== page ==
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How I Approach Logo Design – A Checklist

checklistI recently had a client who wanted a logo designed for a line of diet bars. While I was interviewing him before starting my designs, one of my questions sparked an interesting answer from him.

He said he was afraid of his diet products appearing “too diet”. He wanted something more “frivolous and comfortable” which is something I never would have guessed or designed for. How much time would he and I have spent if I hadn’t known this?

Because he had no problem with full disclosure, he and I had a great working relationship. After the initial logo was done, he hired me on to do six others for some other health products.

So, the obvious rule that needs no stating:

You never know what the client wants unless you ask.

Though I regrettably haven’t always done this, nowadays I check all of the following with my clients before I so much as put pencil to a stray napkin. This not only ensures the work goes faster, but that the client will ultimately get what he asked for. That alone will keep you in business as a designer for a long long time.

Here’s my checklist for logo design. Feel free to use any, all or none of it as you wish.

Logo Design Checklist

  1. Is the logo for the company or a product?
  2. What is the overall mood of the company?
    • Playful?
    • Serious?
    • Ultra-professional?
  3. Should the logo reflect the mood of the company or is it stand-alone?
  4. Do you envision something techy or more organic?
  5. Any colors you have in mind?
  6. What is the primary product of the company?
  7. What are the demographics of your customers?
  8. Who is your competition?
  9. Where will the logo appear on a product?
    • Letterhead?
    • Business cards?
    • Television?
    • All of the above?
  10. What is the purpose of the logo?

I know that last question is a little weird. You may even get some blank stares when you ask a client what the purpose of a logo is. After all, every client knows the purpose of a logo is to be as famous as McDonalds! But get it answered anyway.

And if your client doesn’t know how to answer one of these questions, make sure you spend even more time clarifying milestones and the end-product. Any project that’s even slightly nebulous at project outset has a tendency to grow horns and cloven hooves before it’s done.

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Charlie

Charlie Pabst is a guitar-weilding designer, a sharp-shooting writer, and a tell-it-like-it-is ever-kid. He is also not afraid of hyphens.

He is the founder of Charfish Design and Ignite Living.

You can read more about him here. And you should definitely follow him on Twitter.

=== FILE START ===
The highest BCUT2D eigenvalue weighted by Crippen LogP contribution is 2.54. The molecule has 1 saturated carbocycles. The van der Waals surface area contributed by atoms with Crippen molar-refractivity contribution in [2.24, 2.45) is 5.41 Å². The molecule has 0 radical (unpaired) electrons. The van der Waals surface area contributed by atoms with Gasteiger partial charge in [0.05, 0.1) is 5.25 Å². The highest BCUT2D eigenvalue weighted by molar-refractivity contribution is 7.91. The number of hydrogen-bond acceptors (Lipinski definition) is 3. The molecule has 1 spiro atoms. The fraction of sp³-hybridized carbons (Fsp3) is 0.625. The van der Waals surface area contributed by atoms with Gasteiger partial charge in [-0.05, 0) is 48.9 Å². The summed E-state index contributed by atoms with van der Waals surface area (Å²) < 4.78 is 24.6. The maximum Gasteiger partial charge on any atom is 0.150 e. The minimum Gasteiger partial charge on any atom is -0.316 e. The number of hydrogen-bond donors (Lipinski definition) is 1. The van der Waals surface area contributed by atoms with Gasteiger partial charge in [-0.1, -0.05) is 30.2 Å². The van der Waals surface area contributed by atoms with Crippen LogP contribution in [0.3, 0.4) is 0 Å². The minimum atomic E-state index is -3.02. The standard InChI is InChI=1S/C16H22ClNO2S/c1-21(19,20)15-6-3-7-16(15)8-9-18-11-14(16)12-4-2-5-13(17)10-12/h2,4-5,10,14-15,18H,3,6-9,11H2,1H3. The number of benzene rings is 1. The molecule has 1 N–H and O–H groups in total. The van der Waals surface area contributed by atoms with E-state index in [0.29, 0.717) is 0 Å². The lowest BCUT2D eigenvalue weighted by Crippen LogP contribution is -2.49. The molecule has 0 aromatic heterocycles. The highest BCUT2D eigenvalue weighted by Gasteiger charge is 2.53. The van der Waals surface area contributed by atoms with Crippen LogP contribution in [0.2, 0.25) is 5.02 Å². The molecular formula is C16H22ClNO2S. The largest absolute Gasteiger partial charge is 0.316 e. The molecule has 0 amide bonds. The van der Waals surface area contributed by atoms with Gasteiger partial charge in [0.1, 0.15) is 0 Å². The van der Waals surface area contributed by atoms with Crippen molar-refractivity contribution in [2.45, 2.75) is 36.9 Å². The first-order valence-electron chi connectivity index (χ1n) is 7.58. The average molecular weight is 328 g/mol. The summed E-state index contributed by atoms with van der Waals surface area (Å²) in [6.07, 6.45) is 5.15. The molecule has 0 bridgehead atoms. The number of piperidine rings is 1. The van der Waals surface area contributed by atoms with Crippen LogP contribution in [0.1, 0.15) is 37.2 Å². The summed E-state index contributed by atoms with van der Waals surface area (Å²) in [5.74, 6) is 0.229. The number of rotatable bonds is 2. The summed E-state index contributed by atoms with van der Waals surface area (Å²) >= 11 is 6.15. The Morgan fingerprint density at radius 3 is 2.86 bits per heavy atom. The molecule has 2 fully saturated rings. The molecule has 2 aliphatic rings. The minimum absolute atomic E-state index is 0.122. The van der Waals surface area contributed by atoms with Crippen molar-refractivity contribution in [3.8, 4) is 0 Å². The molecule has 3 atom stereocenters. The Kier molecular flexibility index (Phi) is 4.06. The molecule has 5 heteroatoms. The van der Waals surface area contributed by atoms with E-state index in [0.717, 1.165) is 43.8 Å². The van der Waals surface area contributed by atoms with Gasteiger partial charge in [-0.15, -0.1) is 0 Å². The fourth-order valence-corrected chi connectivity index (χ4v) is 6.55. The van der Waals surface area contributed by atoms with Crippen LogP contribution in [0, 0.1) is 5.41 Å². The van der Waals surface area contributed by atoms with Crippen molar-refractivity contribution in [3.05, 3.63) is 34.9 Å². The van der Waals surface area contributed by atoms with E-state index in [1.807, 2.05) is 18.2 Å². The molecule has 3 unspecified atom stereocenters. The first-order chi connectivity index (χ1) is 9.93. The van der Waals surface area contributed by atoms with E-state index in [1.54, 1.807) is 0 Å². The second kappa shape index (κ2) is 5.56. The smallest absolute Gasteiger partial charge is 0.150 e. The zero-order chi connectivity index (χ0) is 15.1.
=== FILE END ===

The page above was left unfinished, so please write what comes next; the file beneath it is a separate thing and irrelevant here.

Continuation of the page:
38 Responses to “How I Approach Logo Design – A Checklist”

  1. Great series of questions. I always like to ask people about the tone/mood of the logo (or other design for that matter) and it always gets funny looks. In the end, more questions just means better understanding and fewer revisions, it’s a win-win.

    Reply
  2. Your list and mine are nearly identical. I also give the client as assignment before our initial meeting: round up some examples of other logos, both ones you like and ones you don’t. That helps to make this abstract process a bit more concrete, both in terms of design and color palette. Sometimes the client needs to be reassured that we’re not going to copy or steal a design idea. I explain that it’s like cutting out pictures of great kitchens before starting on our own kitchen redesign. They understand that.

    Reply
  3. Don’t forget signs. If you get a customer opening a retail businesses the logo almost always has to work as a sign. If that’s the case you’ll need to take in to consideration the sign criteria set down by their landlord and possibly that of a community sign review board. Signs are a game changer that open a whole new series of questions that need to be answered.

    Reply
  4. Bidget should also go in there somewhere, very comprehensive questions these :)

    Reply
  5. Wonderful post!!!!!!

    Pls explain and give examples for following point.

    What is the overall mood of the company?
    * Playful?
    * Serious?
    * Ultra-professional?

    Thanks.

    Reply
  6. its fantastic article i m pretty sure this article will be helpful for a designer and marketing executive also..

    Reply
  7. Yes, helpful questions. I agree, I start a logo development only after working out a Requirements Specification with my client for this logo, this is a rule. It’s very important what your Customer really needs and likes!

    Reply
  8. List like this are so incredibly helpful. Especially for students like me who need all the direction we can get. Thanks!

    Reply
  9. Logo Design

    Thanks for sharing such a great stuff, i was just passing by to this post. This blog is really great, i love it.

    Reply
  10. Ashley Ob

    Very cognitive post. I think you should do more posts like this.

    Reply
  11. Great list! I’m a “young” designer and I always fumble with proper steps for beginning-finishing a logo smoothly. This list will help me SO MUCH! Thank You !!

    Reply
  12. @Yiani –

    Thanks! Glad this post will help you. Stay in touch and let me how you get along.

    Reply
  13. @Shelly –

    That’s awesome! Thanks a million for the link on Delicious! That was super kind of you and I really appreciate that.

    Cheers!

    Charlie

    Reply
  14. Hey Charlie whats up ? i read your post some days ago and i find it informative and i use your Logo Design Checklist for one of my job and it works perfect.Thanks man much appreciated :-)

    Reply
  15. @WebDesign –

    You’re welcome! Glad the checklist helped a bit!

    Take care,

    Charlie

    Reply
  16. Sonya

    Very good information! This makes our businesses so much more professional. Thanks!

    Reply

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